Says David, 38: “I don't know anything about what he's doing with the arts. That's kind of his niche. He is my father, I respect him tremendously, but this part of his life he's kept somewhat to himself.”

Leading the way
        Otto Budig says whatever recognition the foundation receives is meant to encourage philanthropy in others. He says he is convinced the arts are “a cornerstone to our quality of life here.”

        The foundation's first major gift came in 1993, when community leaders needing money to build downtown's Aronoff Center paid Mr. Budig a visit. He sat at his Formica desk and listened as they asked him to pony up $250,000.

        Cincinnati had been good to him, he told them, so he would pitch in. Not $250,000, but $1.2 million.

        “We picked our jaws up off the desk,” recalls Dudley Taft, then one of the Aronoff fund-raisers and now board chairman of Cincinnati Arts Association, which manages the center. “That doesn't happen often, I promise you.”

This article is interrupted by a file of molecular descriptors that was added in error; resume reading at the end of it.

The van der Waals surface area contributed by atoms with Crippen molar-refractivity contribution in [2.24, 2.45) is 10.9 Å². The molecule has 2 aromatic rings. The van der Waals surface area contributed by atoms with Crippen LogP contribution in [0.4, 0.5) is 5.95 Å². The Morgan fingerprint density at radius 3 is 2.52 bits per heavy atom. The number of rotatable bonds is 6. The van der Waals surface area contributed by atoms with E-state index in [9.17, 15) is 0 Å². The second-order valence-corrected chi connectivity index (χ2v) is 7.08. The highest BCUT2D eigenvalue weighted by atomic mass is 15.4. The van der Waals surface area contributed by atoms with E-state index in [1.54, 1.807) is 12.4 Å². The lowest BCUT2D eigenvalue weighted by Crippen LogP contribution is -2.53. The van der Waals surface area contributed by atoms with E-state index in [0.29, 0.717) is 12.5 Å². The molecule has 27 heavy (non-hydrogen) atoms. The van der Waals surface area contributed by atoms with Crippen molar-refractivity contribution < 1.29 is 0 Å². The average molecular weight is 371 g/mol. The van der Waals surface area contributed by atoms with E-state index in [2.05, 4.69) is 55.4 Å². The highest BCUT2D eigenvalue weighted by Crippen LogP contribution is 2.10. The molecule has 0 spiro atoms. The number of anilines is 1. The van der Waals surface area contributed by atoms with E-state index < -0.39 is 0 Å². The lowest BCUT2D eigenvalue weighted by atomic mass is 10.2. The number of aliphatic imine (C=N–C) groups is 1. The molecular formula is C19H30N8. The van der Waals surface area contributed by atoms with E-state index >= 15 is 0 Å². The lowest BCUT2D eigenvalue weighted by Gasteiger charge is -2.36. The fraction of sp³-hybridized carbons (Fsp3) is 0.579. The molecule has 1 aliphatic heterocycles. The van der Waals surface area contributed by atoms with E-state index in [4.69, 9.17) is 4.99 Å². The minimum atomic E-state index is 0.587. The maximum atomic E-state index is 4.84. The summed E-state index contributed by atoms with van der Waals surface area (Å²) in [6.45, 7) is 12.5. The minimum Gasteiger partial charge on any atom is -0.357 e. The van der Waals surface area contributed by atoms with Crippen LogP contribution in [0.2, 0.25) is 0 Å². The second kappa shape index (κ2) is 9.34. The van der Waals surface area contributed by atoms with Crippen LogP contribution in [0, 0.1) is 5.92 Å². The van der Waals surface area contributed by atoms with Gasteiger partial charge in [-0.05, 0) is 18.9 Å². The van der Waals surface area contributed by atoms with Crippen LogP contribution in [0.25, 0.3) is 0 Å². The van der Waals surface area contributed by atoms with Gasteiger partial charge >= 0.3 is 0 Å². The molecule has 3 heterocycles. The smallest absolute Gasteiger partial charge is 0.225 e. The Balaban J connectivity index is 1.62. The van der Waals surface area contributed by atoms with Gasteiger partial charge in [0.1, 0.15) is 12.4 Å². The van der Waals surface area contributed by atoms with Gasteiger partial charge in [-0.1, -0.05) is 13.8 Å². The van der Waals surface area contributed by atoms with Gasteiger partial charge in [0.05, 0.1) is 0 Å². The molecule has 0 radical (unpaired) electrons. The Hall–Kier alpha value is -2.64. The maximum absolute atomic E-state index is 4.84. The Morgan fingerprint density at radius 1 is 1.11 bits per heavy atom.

Mr. Budig paid for an initial architectural study for the Playhouse, which led to a plan to renovate the theater, which led to a $7.5 million capital campaign, which ultimately surpassed its goal by $800,000. Mr. Budig gave the lead gift of $1.5 million.

        “Often times I've thought, maybe we should have hogged Otto all to ourselves,” Mr. Stern says. “But clearly the community would not have been served as well.”

        As word of his generosity spread, Mr. Budig was approached by other arts organizations, including the Cincinnati Ballet, Contemporary Arts Center, Cincinnati Art Museum and Cincinnati Symphony Orchestra. They wanted him on their boards, and he accepted.

        “I have never been on a board to be on a board,” he says. “I have always been on a board to work on a board.”